Colombia officially ended 50 years of civil conflict in 2016 when it adopted the peace accord with the rebel FARC group (Fuerzas Armadas Revolucionarias de Colombia, or Revolutionary Armed Forces of Colombia), but implementing the accord has been a challenge. Headlines such as “The Colombian peace process is under duress” but “too precious to be abandoned” indicate that the peace is currently real, if precarious. But this is not the perception of many ordinary people who are still experiencing violence and conflict.
A project titled Paz Glocal – Glocal Peace in Colombia has been gathering the visions of peace as expressed by thousands of citizens from around the country. We spoke with representatives of two of the three German international organizations supporting the project about Colombians’ hopes and expectations.
Why did you initiate this project in the first place? In what sense is your research different from previous polls in Colombia?
Kristina Birke: Currently everyone has been focussing on whether peace polarizes Colombia. We were more interested in where the common ground lies. Therefore we decided to dig deeper into the perceptions of peace: What does it mean to Colombians of different ages, genders, socio-economic backgrounds? Could it be more than the absence of armed conflict with the FARC? We were curious whether it might be possible to study peace in post-accord Colombia, which is definitely not a post-conflict setting.
Sabine Kurtenbach: Under a comparative perspective the Colombian peace accord is the most comprehensive ever seen; however, three years after the signing it is evident that Colombia has been slow to implement those parts of the agreement beyond ceasefire and demobilization. Even if – as noted by the Kroc Institute and United Nations – some formal progress has been made, the transformative parts, such as the small agrarian reform or the voluntary eradication of illicit crops, lag behind.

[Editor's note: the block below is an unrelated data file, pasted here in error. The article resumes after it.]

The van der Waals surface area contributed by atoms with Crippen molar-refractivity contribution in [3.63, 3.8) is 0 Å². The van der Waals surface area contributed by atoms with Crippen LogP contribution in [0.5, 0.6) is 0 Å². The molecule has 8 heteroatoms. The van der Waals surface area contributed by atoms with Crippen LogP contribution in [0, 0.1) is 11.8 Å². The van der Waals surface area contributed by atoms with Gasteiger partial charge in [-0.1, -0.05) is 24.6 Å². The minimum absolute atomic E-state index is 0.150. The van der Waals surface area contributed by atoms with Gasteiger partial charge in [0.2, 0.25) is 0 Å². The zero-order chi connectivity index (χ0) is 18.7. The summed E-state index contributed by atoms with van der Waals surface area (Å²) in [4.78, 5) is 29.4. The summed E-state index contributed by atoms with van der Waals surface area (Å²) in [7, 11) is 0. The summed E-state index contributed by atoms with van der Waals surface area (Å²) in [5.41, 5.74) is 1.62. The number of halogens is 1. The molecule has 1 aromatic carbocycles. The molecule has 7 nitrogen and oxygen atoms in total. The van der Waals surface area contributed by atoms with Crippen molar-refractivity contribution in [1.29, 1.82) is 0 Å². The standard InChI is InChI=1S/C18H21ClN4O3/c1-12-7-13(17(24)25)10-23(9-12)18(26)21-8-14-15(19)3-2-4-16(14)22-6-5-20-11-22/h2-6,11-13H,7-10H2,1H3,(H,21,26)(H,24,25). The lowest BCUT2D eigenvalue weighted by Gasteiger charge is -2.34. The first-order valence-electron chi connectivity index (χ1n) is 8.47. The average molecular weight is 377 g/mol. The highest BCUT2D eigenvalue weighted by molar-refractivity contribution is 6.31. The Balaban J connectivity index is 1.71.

The problem is that you need to initiate fundamental changes during the first few months of an agreement when it has momentum and before the resistance has time to reorganize. In Colombia, this momentum was already lost with the referendum in 2016 (which narrowly voted to reject the peace accord, which was then revised and approved by Congress later that year) and even more after the general election 2018.
What was the biggest surprise when you evaluated the questionnaires? What did you learn about the interpretations of peace and its complex conditions that you were not aware of before?
SK: Our biggest surprise was the modest ambitions people had for peace. More than 40 per cent answered that, for them, peace was respect, justice, and tranquillity. Other possibilities such as security or change were only mentioned by a minority. The second surprise was that despite the high levels of polarization in Colombia we saw high levels of consensus on the importance of these topics across gender, age and regions. What is our takeaway from this? My hunch is that people want an environment that enables them to pursue their plans and maybe even dreams without interference by violence or war. Because when we asked about the opposite of peace the answer was very clear: More than 50 per cent mentioned war, and more than 20 per cent violence. There needs to be an end to the violence against human rights defenders and social leaders!